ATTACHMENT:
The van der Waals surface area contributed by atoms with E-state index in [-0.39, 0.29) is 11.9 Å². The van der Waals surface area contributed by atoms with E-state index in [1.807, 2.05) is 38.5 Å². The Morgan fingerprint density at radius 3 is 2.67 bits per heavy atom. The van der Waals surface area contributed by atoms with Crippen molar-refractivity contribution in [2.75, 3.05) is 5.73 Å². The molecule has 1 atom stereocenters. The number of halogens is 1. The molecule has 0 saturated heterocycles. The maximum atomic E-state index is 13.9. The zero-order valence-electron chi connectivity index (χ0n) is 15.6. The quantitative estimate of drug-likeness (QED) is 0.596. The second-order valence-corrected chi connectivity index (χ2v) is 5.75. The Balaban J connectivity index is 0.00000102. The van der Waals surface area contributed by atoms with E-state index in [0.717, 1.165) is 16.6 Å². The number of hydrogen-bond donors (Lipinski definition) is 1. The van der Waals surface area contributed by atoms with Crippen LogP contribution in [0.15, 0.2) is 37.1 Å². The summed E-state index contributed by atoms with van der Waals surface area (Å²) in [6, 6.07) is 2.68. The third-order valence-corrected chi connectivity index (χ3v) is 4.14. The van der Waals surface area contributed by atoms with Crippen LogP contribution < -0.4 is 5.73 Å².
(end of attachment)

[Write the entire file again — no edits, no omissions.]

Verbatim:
The van der Waals surface area contributed by atoms with E-state index in [-0.39, 0.29) is 11.9 Å². The van der Waals surface area contributed by atoms with E-state index in [1.807, 2.05) is 38.5 Å². The Morgan fingerprint density at radius 3 is 2.67 bits per heavy atom. The van der Waals surface area contributed by atoms with Crippen molar-refractivity contribution in [2.75, 3.05) is 5.73 Å². The molecule has 1 atom stereocenters. The number of halogens is 1. The molecule has 0 saturated heterocycles. The maximum atomic E-state index is 13.9. The zero-order valence-electron chi connectivity index (χ0n) is 15.6. The quantitative estimate of drug-likeness (QED) is 0.596. The second-order valence-corrected chi connectivity index (χ2v) is 5.75. The Balaban J connectivity index is 0.00000102. The van der Waals surface area contributed by atoms with E-state index in [0.717, 1.165) is 16.6 Å². The number of hydrogen-bond donors (Lipinski definition) is 1. The van der Waals surface area contributed by atoms with Crippen LogP contribution in [0.15, 0.2) is 37.1 Å². The summed E-state index contributed by atoms with van der Waals surface area (Å²) in [6, 6.07) is 2.68. The third-order valence-corrected chi connectivity index (χ3v) is 4.14. The van der Waals surface area contributed by atoms with Crippen LogP contribution < -0.4 is 5.73 Å².